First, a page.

This is for the mom whose kid stayed out past curfew last night and never checked in.
This is for the dad whose daughter slammed her door after you asked her to pick up her shoes.
This is for the parents whose teen won’t come out of their room, won’t talk to them, or refuses to put down their phone, This is for the ones whose big kid may have lied to their face or got caught doing something wrong or doesn’t have an interest in anything.
Hear me when I say this: Whatever you are going through with your big kid right now, you are not a failure; You’re just raising teenagers.
Teenagers who are trying to navigate a complex world and don’t have the communication or emotional skills yet to process what is happening around them.
Teenagers who are challenging boundaries as they seek their independence.
Teenagers who may be stressed to the max with social problems, academics, and what they will do next.
Teenagers who don’t get enough sleep, are managing mental health challenges and live in fear of the world around them.
Teenagers who still love their parents, but want some control over their lives.
We are not our teenager’s choices.
Hear me when I say this. You are not a failure.
You are carving out a new type of relationship with your adolescent child who is trying to figure out who they are. They’re trying on different personalities and styles and interests. They’re deciding who to hang out with, who makes them feel safe, what they feel comfortable doing. They are finding their place in this world without you as the center of it.
And this means they will make bad choices and mistakes and maybe even say some awful things.
But this doesn’t mean you are failing as a parent. It means you are parenting a teenager and doing the best you can with the information you have at this moment.
Remember, parenting is a long game. Play chess, not checkers.
You are not the only one going through something with your teen
While it can be challenging and lonely, know you are not alone. So many of us are feeling it–and we don’t see you failing; we see you trying. And that is something.
But what I want you to remember, what I hope gets you through these long days, is that as long as you both have breath in your body and love in your hearts, you can work on the relationship with your child.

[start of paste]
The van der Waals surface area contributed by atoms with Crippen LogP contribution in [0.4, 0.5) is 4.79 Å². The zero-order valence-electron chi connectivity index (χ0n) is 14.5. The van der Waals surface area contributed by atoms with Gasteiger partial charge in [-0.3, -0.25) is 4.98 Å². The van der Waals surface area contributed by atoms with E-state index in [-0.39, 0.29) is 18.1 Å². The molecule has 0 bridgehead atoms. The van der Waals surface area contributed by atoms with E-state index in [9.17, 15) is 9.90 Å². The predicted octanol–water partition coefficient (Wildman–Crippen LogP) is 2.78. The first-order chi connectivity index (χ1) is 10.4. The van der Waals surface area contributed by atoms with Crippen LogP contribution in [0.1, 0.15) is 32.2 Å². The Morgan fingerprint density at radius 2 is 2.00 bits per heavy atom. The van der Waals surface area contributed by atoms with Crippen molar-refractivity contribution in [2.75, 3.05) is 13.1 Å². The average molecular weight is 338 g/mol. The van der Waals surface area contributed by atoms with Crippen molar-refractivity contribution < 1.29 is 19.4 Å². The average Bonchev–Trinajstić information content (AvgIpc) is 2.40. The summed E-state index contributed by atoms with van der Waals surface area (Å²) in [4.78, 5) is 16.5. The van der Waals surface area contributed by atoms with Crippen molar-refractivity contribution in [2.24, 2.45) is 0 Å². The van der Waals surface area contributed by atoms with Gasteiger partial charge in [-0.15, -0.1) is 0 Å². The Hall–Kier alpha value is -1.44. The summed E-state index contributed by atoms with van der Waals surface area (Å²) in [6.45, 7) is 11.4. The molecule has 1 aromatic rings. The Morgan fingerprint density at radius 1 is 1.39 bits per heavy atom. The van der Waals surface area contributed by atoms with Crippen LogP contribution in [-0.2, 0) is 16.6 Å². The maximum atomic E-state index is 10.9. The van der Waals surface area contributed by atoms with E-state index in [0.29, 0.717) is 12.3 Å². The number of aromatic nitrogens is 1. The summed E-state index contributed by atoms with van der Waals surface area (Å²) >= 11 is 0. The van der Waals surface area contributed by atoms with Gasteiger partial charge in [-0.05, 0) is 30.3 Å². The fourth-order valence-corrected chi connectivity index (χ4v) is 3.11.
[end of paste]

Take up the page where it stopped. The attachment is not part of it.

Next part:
If you dig deep. If you work on your responses. If you understand your triggers. If you set boundaries. If you love your kid hard and love yourself harder.
You can move forward, and that feels so much better.
I feel you on this, but please take this to heart.
You are not a failure. You’re just the parent of a teenager.
You got this.
Five simple things you can do today to improve the relationship with your teenager
Sometimes we need a quick mind shift to help us get through a trying time with our teenager. Here are five easy things you can do to reframe your relationship.
Sometimes we get in a rut with our teens and we get caught in a cycle of nagging and criticizing. Simply saying out loud or writing down the things that we love about our teens can help us focus on their positive attributes instead of their actions that are bothering us.
2. Give them space and grace.
It’s so easy to get upset about every little thing your teen does, especially when you feel hurt or desperately want to help them, but the truth is, they need their space to figure it out on their own. We can’t take every move they make personally.
Give them space and grace. This may mean giving up on a family dinner for a few nights or ignoring the snarky remark or even enduring a few painful days where you wonder what is going on behind that closed bedroom door. It might mean waiting for them to come you, even if you feel like they never will. When they have the time to process and if you stay available, chances are they will start coming to you to vent or see your presence as a safe space to hang out when they are feeling down.
3. Don’t respond in kind, be kind.
It’s hard when the person we love the most brings out our worst. When your teen lashes out or does something to disappoint you and doesn’t seem to care, it may tempt you to lose your cool at them to underscore how upset you are. Or, you may lose it because you are just at the end of your rope (been there, done that.)
Instead, consider doing something kind for them. This doesn’t mean letting them use you as a doormat and be their maid and ATM, but it does mean you are showing your teen you are there for them no matter what. It’s not a reward for bad behavior but a reminder that you love them, even when they make a mistake, even when they are unkind, even when they know they’ve disappointed you.
4. Stay out in the open
When your teen spends all their time in their bedroom, it is easy to start isolating yourself in your own part of the house. Instead, try to stay in the common areas, like the kitchen or living room. Sometimes, your presence is all your teen needs to feel safe and comforted in a chaotic world. Also, you never know when they may come down for a snack and plop down next to you. That could be when you have the best talks.
5. Take care of yourself.
When we are mentally run down and exhausted, it can be tough to be patient, kind, and loving. If you feel like you are constantly battling with your teen, take a moment to do something to bring peace to yourself. Taking a short walk, breathing exercises, exercise, meditation, or even reading for fifteen minutes can calm your nervous system so you can approach the situation from a fresh perspective.
Are you looking for more encouragement for raising your teens and tweens?
Check out this book, Loving Hard When They’re Hard to Love, by the co-owner of Parenting Teens & Tweens, Whitney Fleming. The book contains 55 relatable essays about raising tweens and teens in today’s modern and chaotic world.